It has been almost a month since I wrote, as I had to take a break. After the midterm school-break, we had to plan for our shortest vacation to India, in the past thirteen years from June end to July end. It surprises me, how our vacations are getting shorter as per our kids’ school schedule.

Both girls were excited as their friends were also going to holidays, but in Italy, Spain, France, Germany etc. I had a difficult time convincing her that we are going to India as their grandparents are there and we want to be with them, especially mommy as I am their daughter.

June 16th was my elder girl’s 7th birthday and, as a mum who hates attending and organising parties of any kind, I told her –  in fact, sought her permission very early itself, for a private function in our house. That included a themeless cake, daddy, mummy, sister as attendees and their three-year-old playmate and her parents who are our next-door neighbour.

She was ok with the idea of a private party, asked me only one thing as a gift –  a miraculous ladybug Marinette doll, which was her current favourite  superheroine, but which also cost me 35 euro!

Everything was ok – and then the inevitable accident happened – to me.

As it was Saturday, I woke up late and was doing multitasking to keep up with the time to cut the birthday cake by three pm. At that moment my right-hand accidentally brushed the fully steamed pressure cooker, which was diagonally sitting on the burner in which I was making a curry.

By the time I realised I burned myself and walked to my husband, who was in the living room in a mere five seconds, an almost 13 cm blister had formed on my inner right arm.

Here in Ireland, GPs and doctors also take leave on weekends, and even the pharmacies will be open only for half a day. We both fell into a shock and forgot to do even the basic thing of cooling it in running water or rubbing ice cubes.

The pharmacist just gave an antiseptic cream, and we had to see GP, first thing in the morning. Here medicines like ‘burnol’ are not available over-the-counter(OTC). Everything needs a prescription.

Maybe it could be due to the shock, or it could be because the burn was only on top of my skin, I didn’t feel any pain at all. After bandaging it, I made sure that my kid’s 7th birthday won’t be associated with a painfully burned mom.

All went well and good, and my husband dressed the still blistered wound in the evening. In the morning what I saw was horrible. I have never seen any of my body parts, in such a terrible condition. One of the blisters had broken in my sleep, and pink raw flesh was clearly visible with the blistered skin, shrinking into a corner. Still …. I didn’t feel any pain.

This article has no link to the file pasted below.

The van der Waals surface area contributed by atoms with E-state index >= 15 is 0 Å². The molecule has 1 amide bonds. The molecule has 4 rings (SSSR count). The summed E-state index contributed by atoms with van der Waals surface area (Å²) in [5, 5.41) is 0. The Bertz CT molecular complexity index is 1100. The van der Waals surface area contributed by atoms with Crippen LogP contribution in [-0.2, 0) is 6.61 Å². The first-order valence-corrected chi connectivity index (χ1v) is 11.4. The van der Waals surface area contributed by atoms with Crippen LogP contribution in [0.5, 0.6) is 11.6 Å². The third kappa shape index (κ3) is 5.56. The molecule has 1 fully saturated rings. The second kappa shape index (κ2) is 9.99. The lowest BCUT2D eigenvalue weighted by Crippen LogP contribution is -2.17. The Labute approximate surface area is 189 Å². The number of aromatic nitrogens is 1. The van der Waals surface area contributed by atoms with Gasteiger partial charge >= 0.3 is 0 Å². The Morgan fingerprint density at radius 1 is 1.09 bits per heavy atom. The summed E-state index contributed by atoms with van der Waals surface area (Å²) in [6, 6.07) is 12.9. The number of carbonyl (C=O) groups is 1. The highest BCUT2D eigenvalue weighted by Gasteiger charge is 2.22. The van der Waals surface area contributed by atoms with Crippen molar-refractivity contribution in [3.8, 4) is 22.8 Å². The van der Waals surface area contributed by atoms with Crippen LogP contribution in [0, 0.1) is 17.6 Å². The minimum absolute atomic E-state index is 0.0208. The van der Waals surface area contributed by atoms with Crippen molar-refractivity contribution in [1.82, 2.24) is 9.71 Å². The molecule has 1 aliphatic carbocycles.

Though I was not in pain, whoever who happened to see my burn screamed at the gory sight of it. I was not sure if I should bandage it as the raw flesh needed air to heal. But people seeing me might think either I did it myself or somebody harmed me.

Kids were not allowed to see it when even the grown-ups couldn’t stand the sight. So, my husband bandaged it again.

Monday after sending the kids to school I went to GP and found that I had a second-degree burn – but only on the skin and no flesh was hurt in the process. He dressed my 13cm burn in iodine mesh (anaidaine), covering then it with silver cream. Then using a wide cotton pad and wrapping it with cotton mesh. I was asked to dress every day. I also had to take medicines too.

In the next two weeks, the wound healed, the dead skin scraping away on its own, but only after leaving a very scary scar on my inner arm, inviting questions of all kind from almost everyone.

I tried full sleeve tops, but in that 26-degree Irish summer, it was impossible. I got tired of telling my burn-story to everyone who seemed interested in my thirteen cm scar.

Even now, after the new skin has come and covered it, but of course, with my previous experience, I know that the ugly black scar will be there for my lifetime, reminding me about my elder girl’s seventh birthday and her miraculous ladybug Marinette doll.

-Swathi Sasidharan


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